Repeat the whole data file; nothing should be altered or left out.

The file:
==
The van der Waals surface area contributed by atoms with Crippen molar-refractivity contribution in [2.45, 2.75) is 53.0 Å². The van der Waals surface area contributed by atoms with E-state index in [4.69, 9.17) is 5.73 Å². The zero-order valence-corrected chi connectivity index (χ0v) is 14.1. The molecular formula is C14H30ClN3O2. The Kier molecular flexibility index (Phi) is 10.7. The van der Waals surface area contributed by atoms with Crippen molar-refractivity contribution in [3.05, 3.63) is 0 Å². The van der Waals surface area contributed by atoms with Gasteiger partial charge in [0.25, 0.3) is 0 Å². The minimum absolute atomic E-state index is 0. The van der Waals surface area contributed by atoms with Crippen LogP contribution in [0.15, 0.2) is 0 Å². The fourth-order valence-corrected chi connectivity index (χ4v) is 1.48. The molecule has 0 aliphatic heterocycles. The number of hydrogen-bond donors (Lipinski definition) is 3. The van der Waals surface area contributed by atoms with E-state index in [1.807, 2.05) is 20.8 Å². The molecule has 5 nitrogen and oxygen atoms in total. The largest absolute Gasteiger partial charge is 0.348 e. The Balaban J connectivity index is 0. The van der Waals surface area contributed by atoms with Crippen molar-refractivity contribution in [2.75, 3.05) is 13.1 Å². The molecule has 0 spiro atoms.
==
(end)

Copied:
The van der Waals surface area contributed by atoms with Crippen molar-refractivity contribution in [2.45, 2.75) is 53.0 Å². The van der Waals surface area contributed by atoms with E-state index in [4.69, 9.17) is 5.73 Å². The zero-order valence-corrected chi connectivity index (χ0v) is 14.1. The molecular formula is C14H30ClN3O2. The Kier molecular flexibility index (Phi) is 10.7. The van der Waals surface area contributed by atoms with Crippen molar-refractivity contribution in [3.05, 3.63) is 0 Å². The van der Waals surface area contributed by atoms with Gasteiger partial charge in [0.25, 0.3) is 0 Å². The minimum absolute atomic E-state index is 0. The van der Waals surface area contributed by atoms with Crippen LogP contribution in [0.15, 0.2) is 0 Å². The fourth-order valence-corrected chi connectivity index (χ4v) is 1.48. The molecule has 0 aliphatic heterocycles. The number of hydrogen-bond donors (Lipinski definition) is 3. The van der Waals surface area contributed by atoms with E-state index in [1.807, 2.05) is 20.8 Å². The molecule has 5 nitrogen and oxygen atoms in total. The largest absolute Gasteiger partial charge is 0.348 e. The Balaban J connectivity index is 0. The van der Waals surface area contributed by atoms with Crippen molar-refractivity contribution in [2.75, 3.05) is 13.1 Å². The molecule has 0 spiro atoms.